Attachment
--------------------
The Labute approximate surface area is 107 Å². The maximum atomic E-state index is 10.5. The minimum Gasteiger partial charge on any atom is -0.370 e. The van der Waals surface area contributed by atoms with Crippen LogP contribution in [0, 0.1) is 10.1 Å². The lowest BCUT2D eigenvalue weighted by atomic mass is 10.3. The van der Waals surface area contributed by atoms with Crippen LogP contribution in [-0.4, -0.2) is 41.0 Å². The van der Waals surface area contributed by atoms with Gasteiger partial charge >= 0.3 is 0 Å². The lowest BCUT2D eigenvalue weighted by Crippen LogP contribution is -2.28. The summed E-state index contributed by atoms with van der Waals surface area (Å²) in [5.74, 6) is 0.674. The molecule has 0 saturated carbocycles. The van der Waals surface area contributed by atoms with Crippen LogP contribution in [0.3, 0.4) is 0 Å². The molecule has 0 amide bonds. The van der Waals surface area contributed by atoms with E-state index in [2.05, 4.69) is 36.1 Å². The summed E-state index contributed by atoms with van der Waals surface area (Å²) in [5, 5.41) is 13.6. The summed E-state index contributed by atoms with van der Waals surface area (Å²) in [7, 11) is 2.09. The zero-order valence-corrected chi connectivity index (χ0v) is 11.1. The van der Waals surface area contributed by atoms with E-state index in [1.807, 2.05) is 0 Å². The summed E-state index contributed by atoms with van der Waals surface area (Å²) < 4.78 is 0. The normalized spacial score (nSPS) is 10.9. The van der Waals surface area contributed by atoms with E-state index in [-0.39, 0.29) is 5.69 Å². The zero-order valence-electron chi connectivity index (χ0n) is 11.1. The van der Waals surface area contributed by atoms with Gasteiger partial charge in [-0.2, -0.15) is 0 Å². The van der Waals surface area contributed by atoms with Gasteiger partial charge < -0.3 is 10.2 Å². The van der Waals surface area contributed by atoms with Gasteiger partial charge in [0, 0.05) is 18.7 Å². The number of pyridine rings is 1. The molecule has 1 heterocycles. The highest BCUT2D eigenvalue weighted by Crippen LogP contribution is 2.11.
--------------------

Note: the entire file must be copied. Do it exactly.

The Labute approximate surface area is 107 Å². The maximum atomic E-state index is 10.5. The minimum Gasteiger partial charge on any atom is -0.370 e. The van der Waals surface area contributed by atoms with Crippen LogP contribution in [0, 0.1) is 10.1 Å². The lowest BCUT2D eigenvalue weighted by atomic mass is 10.3. The van der Waals surface area contributed by atoms with Crippen LogP contribution in [-0.4, -0.2) is 41.0 Å². The van der Waals surface area contributed by atoms with Gasteiger partial charge >= 0.3 is 0 Å². The lowest BCUT2D eigenvalue weighted by Crippen LogP contribution is -2.28. The summed E-state index contributed by atoms with van der Waals surface area (Å²) in [5.74, 6) is 0.674. The molecule has 0 saturated carbocycles. The van der Waals surface area contributed by atoms with Crippen LogP contribution in [0.3, 0.4) is 0 Å². The molecule has 0 amide bonds. The van der Waals surface area contributed by atoms with E-state index in [2.05, 4.69) is 36.1 Å². The summed E-state index contributed by atoms with van der Waals surface area (Å²) in [5, 5.41) is 13.6. The summed E-state index contributed by atoms with van der Waals surface area (Å²) in [7, 11) is 2.09. The zero-order valence-corrected chi connectivity index (χ0v) is 11.1. The van der Waals surface area contributed by atoms with E-state index in [1.807, 2.05) is 0 Å². The summed E-state index contributed by atoms with van der Waals surface area (Å²) < 4.78 is 0. The normalized spacial score (nSPS) is 10.9. The van der Waals surface area contributed by atoms with E-state index in [-0.39, 0.29) is 5.69 Å². The zero-order valence-electron chi connectivity index (χ0n) is 11.1. The van der Waals surface area contributed by atoms with Gasteiger partial charge in [-0.2, -0.15) is 0 Å². The van der Waals surface area contributed by atoms with Gasteiger partial charge < -0.3 is 10.2 Å². The van der Waals surface area contributed by atoms with Gasteiger partial charge in [0, 0.05) is 18.7 Å². The number of pyridine rings is 1. The molecule has 1 heterocycles. The highest BCUT2D eigenvalue weighted by Crippen LogP contribution is 2.11.